RESTORE-L Passes PDR As Future Remains Cloudy

RESTORE-L Passes PDR As Future Remains Cloudy

NASA’s satellite servicing technology development and demonstration mission, Restore-L, passed a milestone today, successfully clearing Preliminary Design Review (PDR). The Trump Administration wants to downscale the program significantly however, and while the House and Senate Appropriations Committees have rallied to its defense, only one approved the money needed to keep it on course.

Managed at NASA’s Goddard Space Flight Center (GSFC) in Greenbelt, MD, Restore-L’s future has been in doubt since the retirement last year of its primary congressional champion, Sen. Barbara Mikulski (D-MD).   That was followed by the arrival of the Trump Administration, which proposed a complete restructuring of the program in the FY2018 budget request.

Under the Trump plan, technology development would continue, but demonstrating the technology by launching a refueling mission to the Landsat-7 satellite in 2020 would be terminated.  NASA would “collaborate” on its remaining technology development program with the Defense Advanced Research Projects Agency (DARPA), which has a related Remote Servicing of Geosynchronous Satellites (RSGS) program.

Restore-L is focused on servicing satellites in low Earth orbit (generally considered to be 1,200 miles or 2,000 kilometers or less), while DARPA’s RSGS is for satellites in much higher geosynchronous orbits (22,500 miles or 35,800 kilometers).

Space Systems Loral  (SSL) won the contract last year to build the Restore-L spacecraft for the Landsat-7 demonstration mission, which involves using robotic systems to grab the satellite and refuel it.  Landsat-7 has been in orbit since 1999.  GSFC managed construction of the satellite so is thoroughly familiar its design.

The PDR took place over three days at SSL’s facilities.  In a statement today, SSL said the program will now move on to the detailed design phase.

That assumes the Landsat-7 demonstration portion of the program will continue despite the Trump Administration’s desire to scrap it.

The relative role of government and industry is at the crux of the debate.  “Satellite servicing” can have several meanings — refueling, relocating, or repairing are three — and its advocates claim government and commercial satellite operators are eager to have access to such services.  One issue, then, is that if there is such demand, the private sector, not the government, should develop the systems and offer the services to government and commercial customers while the government is limited only to developing basic technologies.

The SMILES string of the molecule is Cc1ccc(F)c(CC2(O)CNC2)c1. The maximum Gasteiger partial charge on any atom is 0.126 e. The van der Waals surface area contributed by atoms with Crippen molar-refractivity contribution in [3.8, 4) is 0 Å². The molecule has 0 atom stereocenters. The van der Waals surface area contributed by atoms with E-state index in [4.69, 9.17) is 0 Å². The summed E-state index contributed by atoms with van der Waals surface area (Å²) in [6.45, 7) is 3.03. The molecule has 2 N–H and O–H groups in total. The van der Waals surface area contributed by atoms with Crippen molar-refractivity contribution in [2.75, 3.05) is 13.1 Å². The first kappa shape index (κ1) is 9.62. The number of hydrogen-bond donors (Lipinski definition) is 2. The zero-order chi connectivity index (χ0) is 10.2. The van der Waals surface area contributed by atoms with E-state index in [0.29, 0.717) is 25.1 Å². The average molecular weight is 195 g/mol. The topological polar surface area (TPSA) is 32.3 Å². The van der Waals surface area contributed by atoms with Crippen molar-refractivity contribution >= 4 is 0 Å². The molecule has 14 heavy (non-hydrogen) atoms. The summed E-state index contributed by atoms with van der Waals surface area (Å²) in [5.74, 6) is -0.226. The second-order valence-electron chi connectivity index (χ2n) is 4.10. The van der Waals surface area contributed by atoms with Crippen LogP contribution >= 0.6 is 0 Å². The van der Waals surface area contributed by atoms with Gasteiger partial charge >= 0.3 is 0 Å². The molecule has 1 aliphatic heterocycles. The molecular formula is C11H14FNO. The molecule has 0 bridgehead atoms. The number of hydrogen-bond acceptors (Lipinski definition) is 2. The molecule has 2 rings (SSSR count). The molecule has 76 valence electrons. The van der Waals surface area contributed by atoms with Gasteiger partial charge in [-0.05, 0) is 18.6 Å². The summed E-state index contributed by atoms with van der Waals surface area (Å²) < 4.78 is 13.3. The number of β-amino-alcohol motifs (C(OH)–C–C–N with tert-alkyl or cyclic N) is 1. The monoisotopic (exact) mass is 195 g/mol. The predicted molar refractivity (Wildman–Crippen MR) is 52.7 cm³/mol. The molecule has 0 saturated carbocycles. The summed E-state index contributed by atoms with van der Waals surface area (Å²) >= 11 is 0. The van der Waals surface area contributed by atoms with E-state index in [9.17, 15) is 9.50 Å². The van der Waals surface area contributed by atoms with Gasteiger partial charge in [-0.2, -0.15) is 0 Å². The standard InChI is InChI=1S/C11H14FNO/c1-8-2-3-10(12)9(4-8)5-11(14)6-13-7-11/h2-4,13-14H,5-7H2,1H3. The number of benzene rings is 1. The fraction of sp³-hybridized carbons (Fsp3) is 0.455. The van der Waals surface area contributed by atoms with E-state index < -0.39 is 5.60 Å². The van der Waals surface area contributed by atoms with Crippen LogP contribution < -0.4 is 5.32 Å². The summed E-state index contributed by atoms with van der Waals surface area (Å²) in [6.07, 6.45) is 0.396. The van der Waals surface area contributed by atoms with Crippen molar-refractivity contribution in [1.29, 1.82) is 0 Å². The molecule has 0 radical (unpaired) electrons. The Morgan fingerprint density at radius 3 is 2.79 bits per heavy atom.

The Trump budget proposal follows that philosophy.  Restore-L was funded at $130 million in FY2017, but the FY2018 request is only $45.3 million.  As explained in NASA’s budget request, Restore-L would be restructured to “reduce its cost and better position it to support a nascent commercial satellite servicing industry.”

Others think the government needs to do more.  At the moment, Congress is siding with those who think NASA should play a bigger role.

The House Appropriations Committee included favorable language in its report on the Commerce-Justice-Science (CJS) bill that funds NASA, saying it “strongly supports” Restore-L and provided the requested funding level “for this important program.”

The requested funding level, however, is for the Trump-proposed restructured program, not the original plan with the Landsat-7 refueling.

The Senate Appropriations Committee went much further, not only praising the program, but providing $130 million, the same as its FY2017 level.  At the Senate CJS subcommittee’s June 29 hearing on the NASA budget request, Mikulski’s successor in the Senate, Chris Van Hollen, and West Virginia’s two Senators, Joe Manchin and Shelley Moore Capito, stridently defended Restore-L.  West Virginia University participates in the program.

The Trump proposal calls for NASA and DARPA to collaborate with each other.  The Senate appropriators agreed the two programs are complementary and encouraged NASA to collaborate with DARPA, but in sense of sharing “expertise and lessons learned’ and accepting “any financial contribution from DARPA…”

SSL’s Vice President of Government Operations, Mike Gold, told SpacePolicyOnline.com today that “Congress has sent an unequivocal message regarding the benefits of Restore-L specifically and satellite servicing generally.”  Satellite servicing capabilities “will benefit not only NASA but will also bolster the resilience of our vital national security assets in Low Earth Orbit.”

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